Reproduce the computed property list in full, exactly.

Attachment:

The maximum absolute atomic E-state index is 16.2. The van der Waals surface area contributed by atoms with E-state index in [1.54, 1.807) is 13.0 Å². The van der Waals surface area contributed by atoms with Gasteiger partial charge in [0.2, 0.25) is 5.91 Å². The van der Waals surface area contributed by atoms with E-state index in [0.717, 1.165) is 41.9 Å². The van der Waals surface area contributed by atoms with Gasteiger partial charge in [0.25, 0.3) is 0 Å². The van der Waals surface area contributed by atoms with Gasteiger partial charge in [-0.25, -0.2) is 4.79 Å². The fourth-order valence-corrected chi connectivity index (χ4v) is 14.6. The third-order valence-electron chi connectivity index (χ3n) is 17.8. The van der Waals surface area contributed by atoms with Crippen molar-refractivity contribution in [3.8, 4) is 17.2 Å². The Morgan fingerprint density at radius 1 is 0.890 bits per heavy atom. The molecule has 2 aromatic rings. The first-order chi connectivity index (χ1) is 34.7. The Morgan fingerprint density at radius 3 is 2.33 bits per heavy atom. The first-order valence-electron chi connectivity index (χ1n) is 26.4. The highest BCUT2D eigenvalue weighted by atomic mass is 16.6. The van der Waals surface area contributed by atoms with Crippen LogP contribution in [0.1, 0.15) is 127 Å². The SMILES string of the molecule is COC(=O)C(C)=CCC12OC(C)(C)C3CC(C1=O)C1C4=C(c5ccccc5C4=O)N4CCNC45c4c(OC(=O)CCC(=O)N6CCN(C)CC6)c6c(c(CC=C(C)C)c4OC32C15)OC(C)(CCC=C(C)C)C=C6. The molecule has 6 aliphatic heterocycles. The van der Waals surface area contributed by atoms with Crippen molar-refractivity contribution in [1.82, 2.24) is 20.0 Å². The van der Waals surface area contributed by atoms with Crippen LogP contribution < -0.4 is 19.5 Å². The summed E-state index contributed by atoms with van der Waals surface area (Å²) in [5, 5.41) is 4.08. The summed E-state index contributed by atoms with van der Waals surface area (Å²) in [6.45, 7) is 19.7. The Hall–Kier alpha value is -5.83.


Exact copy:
The maximum absolute atomic E-state index is 16.2. The van der Waals surface area contributed by atoms with E-state index in [1.54, 1.807) is 13.0 Å². The van der Waals surface area contributed by atoms with Gasteiger partial charge in [0.2, 0.25) is 5.91 Å². The van der Waals surface area contributed by atoms with E-state index in [0.717, 1.165) is 41.9 Å². The van der Waals surface area contributed by atoms with Gasteiger partial charge in [0.25, 0.3) is 0 Å². The van der Waals surface area contributed by atoms with Gasteiger partial charge in [-0.25, -0.2) is 4.79 Å². The fourth-order valence-corrected chi connectivity index (χ4v) is 14.6. The third-order valence-electron chi connectivity index (χ3n) is 17.8. The van der Waals surface area contributed by atoms with Crippen molar-refractivity contribution in [3.8, 4) is 17.2 Å². The Morgan fingerprint density at radius 1 is 0.890 bits per heavy atom. The molecule has 2 aromatic rings. The first-order chi connectivity index (χ1) is 34.7. The Morgan fingerprint density at radius 3 is 2.33 bits per heavy atom. The first-order valence-electron chi connectivity index (χ1n) is 26.4. The highest BCUT2D eigenvalue weighted by atomic mass is 16.6. The van der Waals surface area contributed by atoms with Crippen LogP contribution in [0.1, 0.15) is 127 Å². The SMILES string of the molecule is COC(=O)C(C)=CCC12OC(C)(C)C3CC(C1=O)C1C4=C(c5ccccc5C4=O)N4CCNC45c4c(OC(=O)CCC(=O)N6CCN(C)CC6)c6c(c(CC=C(C)C)c4OC32C15)OC(C)(CCC=C(C)C)C=C6. The molecule has 6 aliphatic heterocycles. The van der Waals surface area contributed by atoms with Crippen molar-refractivity contribution in [1.82, 2.24) is 20.0 Å². The van der Waals surface area contributed by atoms with Crippen LogP contribution < -0.4 is 19.5 Å². The summed E-state index contributed by atoms with van der Waals surface area (Å²) in [5, 5.41) is 4.08. The summed E-state index contributed by atoms with van der Waals surface area (Å²) in [6.45, 7) is 19.7. The Hall–Kier alpha value is -5.83.